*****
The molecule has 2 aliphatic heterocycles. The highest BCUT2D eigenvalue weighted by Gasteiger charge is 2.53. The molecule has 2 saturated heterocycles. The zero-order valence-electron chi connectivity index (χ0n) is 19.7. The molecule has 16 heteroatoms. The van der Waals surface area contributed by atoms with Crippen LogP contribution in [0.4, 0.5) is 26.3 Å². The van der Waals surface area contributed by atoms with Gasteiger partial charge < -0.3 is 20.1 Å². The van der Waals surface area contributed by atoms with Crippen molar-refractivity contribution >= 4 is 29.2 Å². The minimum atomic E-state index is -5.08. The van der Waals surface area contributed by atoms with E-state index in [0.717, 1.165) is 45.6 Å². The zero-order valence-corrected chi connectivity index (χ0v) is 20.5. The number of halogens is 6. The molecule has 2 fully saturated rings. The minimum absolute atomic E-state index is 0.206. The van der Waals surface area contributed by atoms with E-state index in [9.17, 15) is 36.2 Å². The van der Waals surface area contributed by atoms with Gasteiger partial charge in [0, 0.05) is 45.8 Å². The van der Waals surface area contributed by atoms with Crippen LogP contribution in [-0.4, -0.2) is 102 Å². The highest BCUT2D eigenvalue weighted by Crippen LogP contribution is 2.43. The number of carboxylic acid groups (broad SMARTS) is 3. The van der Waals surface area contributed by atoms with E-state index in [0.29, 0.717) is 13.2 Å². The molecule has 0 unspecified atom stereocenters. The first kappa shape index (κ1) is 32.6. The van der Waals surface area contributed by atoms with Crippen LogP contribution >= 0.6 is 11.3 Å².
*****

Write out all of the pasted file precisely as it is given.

The molecule has 2 aliphatic heterocycles. The highest BCUT2D eigenvalue weighted by Gasteiger charge is 2.53. The molecule has 2 saturated heterocycles. The zero-order valence-electron chi connectivity index (χ0n) is 19.7. The molecule has 16 heteroatoms. The van der Waals surface area contributed by atoms with Crippen LogP contribution in [0.4, 0.5) is 26.3 Å². The van der Waals surface area contributed by atoms with Gasteiger partial charge < -0.3 is 20.1 Å². The van der Waals surface area contributed by atoms with Crippen molar-refractivity contribution >= 4 is 29.2 Å². The minimum atomic E-state index is -5.08. The van der Waals surface area contributed by atoms with E-state index in [0.717, 1.165) is 45.6 Å². The zero-order valence-corrected chi connectivity index (χ0v) is 20.5. The number of halogens is 6. The molecule has 2 fully saturated rings. The minimum absolute atomic E-state index is 0.206. The van der Waals surface area contributed by atoms with E-state index in [9.17, 15) is 36.2 Å². The van der Waals surface area contributed by atoms with Gasteiger partial charge in [0, 0.05) is 45.8 Å². The van der Waals surface area contributed by atoms with Crippen LogP contribution in [-0.4, -0.2) is 102 Å². The highest BCUT2D eigenvalue weighted by Crippen LogP contribution is 2.43. The number of carboxylic acid groups (broad SMARTS) is 3. The van der Waals surface area contributed by atoms with E-state index in [0.29, 0.717) is 13.2 Å². The molecule has 0 unspecified atom stereocenters. The first kappa shape index (κ1) is 32.6. The van der Waals surface area contributed by atoms with Crippen LogP contribution >= 0.6 is 11.3 Å².